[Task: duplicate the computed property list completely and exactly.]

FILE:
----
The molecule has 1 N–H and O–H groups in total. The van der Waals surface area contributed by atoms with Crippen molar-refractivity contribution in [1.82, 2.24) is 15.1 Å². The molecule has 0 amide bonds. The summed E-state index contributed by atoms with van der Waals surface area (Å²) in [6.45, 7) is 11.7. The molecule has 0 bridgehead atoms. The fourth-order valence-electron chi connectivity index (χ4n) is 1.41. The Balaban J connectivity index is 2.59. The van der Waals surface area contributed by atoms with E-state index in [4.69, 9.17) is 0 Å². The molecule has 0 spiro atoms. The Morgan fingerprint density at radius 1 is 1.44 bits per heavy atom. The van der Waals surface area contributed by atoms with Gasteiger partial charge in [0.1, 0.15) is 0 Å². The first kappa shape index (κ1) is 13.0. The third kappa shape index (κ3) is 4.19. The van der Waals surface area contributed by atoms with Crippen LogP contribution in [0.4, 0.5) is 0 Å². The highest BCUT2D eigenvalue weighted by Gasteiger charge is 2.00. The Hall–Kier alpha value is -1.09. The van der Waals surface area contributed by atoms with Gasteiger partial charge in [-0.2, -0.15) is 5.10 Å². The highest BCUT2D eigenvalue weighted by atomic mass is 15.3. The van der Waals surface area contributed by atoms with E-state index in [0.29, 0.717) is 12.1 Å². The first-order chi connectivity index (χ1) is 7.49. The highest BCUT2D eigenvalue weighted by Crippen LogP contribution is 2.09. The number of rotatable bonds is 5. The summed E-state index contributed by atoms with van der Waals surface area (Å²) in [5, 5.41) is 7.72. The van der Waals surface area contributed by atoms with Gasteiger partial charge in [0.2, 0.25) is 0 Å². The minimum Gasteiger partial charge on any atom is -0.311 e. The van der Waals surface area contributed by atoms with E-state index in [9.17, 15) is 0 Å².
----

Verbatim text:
The molecule has 1 N–H and O–H groups in total. The van der Waals surface area contributed by atoms with Crippen molar-refractivity contribution in [1.82, 2.24) is 15.1 Å². The molecule has 0 amide bonds. The summed E-state index contributed by atoms with van der Waals surface area (Å²) in [6.45, 7) is 11.7. The molecule has 0 bridgehead atoms. The fourth-order valence-electron chi connectivity index (χ4n) is 1.41. The Balaban J connectivity index is 2.59. The van der Waals surface area contributed by atoms with E-state index in [4.69, 9.17) is 0 Å². The molecule has 0 spiro atoms. The Morgan fingerprint density at radius 1 is 1.44 bits per heavy atom. The van der Waals surface area contributed by atoms with Gasteiger partial charge in [0.1, 0.15) is 0 Å². The first kappa shape index (κ1) is 13.0. The third kappa shape index (κ3) is 4.19. The van der Waals surface area contributed by atoms with Crippen LogP contribution in [0.4, 0.5) is 0 Å². The highest BCUT2D eigenvalue weighted by Gasteiger charge is 2.00. The Hall–Kier alpha value is -1.09. The van der Waals surface area contributed by atoms with Gasteiger partial charge in [-0.2, -0.15) is 5.10 Å². The highest BCUT2D eigenvalue weighted by atomic mass is 15.3. The van der Waals surface area contributed by atoms with E-state index in [0.29, 0.717) is 12.1 Å². The first-order chi connectivity index (χ1) is 7.49. The highest BCUT2D eigenvalue weighted by Crippen LogP contribution is 2.09. The number of rotatable bonds is 5. The summed E-state index contributed by atoms with van der Waals surface area (Å²) in [5, 5.41) is 7.72. The van der Waals surface area contributed by atoms with Gasteiger partial charge in [0.2, 0.25) is 0 Å². The minimum Gasteiger partial charge on any atom is -0.311 e. The van der Waals surface area contributed by atoms with E-state index in [9.17, 15) is 0 Å².